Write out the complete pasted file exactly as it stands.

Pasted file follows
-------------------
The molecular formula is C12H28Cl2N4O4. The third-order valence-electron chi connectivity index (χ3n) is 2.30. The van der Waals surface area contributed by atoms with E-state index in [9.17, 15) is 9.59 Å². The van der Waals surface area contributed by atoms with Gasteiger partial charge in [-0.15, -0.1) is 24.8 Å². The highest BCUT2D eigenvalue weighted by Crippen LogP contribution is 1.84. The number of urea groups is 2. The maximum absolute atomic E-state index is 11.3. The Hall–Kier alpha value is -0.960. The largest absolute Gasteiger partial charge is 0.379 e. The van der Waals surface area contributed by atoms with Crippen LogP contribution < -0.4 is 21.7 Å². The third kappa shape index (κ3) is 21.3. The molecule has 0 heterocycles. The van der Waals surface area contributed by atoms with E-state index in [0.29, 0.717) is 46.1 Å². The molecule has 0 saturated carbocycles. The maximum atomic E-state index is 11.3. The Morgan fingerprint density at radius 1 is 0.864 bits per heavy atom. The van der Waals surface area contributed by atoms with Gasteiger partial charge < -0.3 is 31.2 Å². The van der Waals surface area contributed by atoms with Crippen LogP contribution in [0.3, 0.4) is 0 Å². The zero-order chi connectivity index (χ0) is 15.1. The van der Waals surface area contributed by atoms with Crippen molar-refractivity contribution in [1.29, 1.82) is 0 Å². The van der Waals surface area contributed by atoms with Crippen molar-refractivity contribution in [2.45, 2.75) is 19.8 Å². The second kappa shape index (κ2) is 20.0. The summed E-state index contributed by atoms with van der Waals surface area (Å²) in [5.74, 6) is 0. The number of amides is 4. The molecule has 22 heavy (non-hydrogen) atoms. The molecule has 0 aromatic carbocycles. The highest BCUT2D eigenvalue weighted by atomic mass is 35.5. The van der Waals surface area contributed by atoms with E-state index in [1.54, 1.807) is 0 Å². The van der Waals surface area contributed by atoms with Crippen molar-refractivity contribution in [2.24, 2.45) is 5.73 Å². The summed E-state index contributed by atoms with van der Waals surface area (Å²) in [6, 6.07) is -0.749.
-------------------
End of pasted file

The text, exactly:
The molecular formula is C12H28Cl2N4O4. The third-order valence-electron chi connectivity index (χ3n) is 2.30. The van der Waals surface area contributed by atoms with E-state index in [9.17, 15) is 9.59 Å². The van der Waals surface area contributed by atoms with Gasteiger partial charge in [-0.15, -0.1) is 24.8 Å². The highest BCUT2D eigenvalue weighted by Crippen LogP contribution is 1.84. The number of urea groups is 2. The maximum absolute atomic E-state index is 11.3. The Hall–Kier alpha value is -0.960. The largest absolute Gasteiger partial charge is 0.379 e. The van der Waals surface area contributed by atoms with Crippen LogP contribution < -0.4 is 21.7 Å². The third kappa shape index (κ3) is 21.3. The molecule has 0 heterocycles. The van der Waals surface area contributed by atoms with E-state index in [0.29, 0.717) is 46.1 Å². The molecule has 0 saturated carbocycles. The maximum atomic E-state index is 11.3. The Morgan fingerprint density at radius 1 is 0.864 bits per heavy atom. The van der Waals surface area contributed by atoms with Gasteiger partial charge < -0.3 is 31.2 Å². The van der Waals surface area contributed by atoms with Crippen LogP contribution in [0.3, 0.4) is 0 Å². The zero-order chi connectivity index (χ0) is 15.1. The van der Waals surface area contributed by atoms with Crippen molar-refractivity contribution in [1.29, 1.82) is 0 Å². The van der Waals surface area contributed by atoms with Crippen molar-refractivity contribution in [2.45, 2.75) is 19.8 Å². The second kappa shape index (κ2) is 20.0. The summed E-state index contributed by atoms with van der Waals surface area (Å²) in [5.74, 6) is 0. The number of amides is 4. The molecule has 22 heavy (non-hydrogen) atoms. The molecule has 0 aromatic carbocycles. The highest BCUT2D eigenvalue weighted by atomic mass is 35.5. The van der Waals surface area contributed by atoms with E-state index in [1.54, 1.807) is 0 Å². The van der Waals surface area contributed by atoms with Crippen molar-refractivity contribution in [2.24, 2.45) is 5.73 Å². The summed E-state index contributed by atoms with van der Waals surface area (Å²) in [6, 6.07) is -0.749.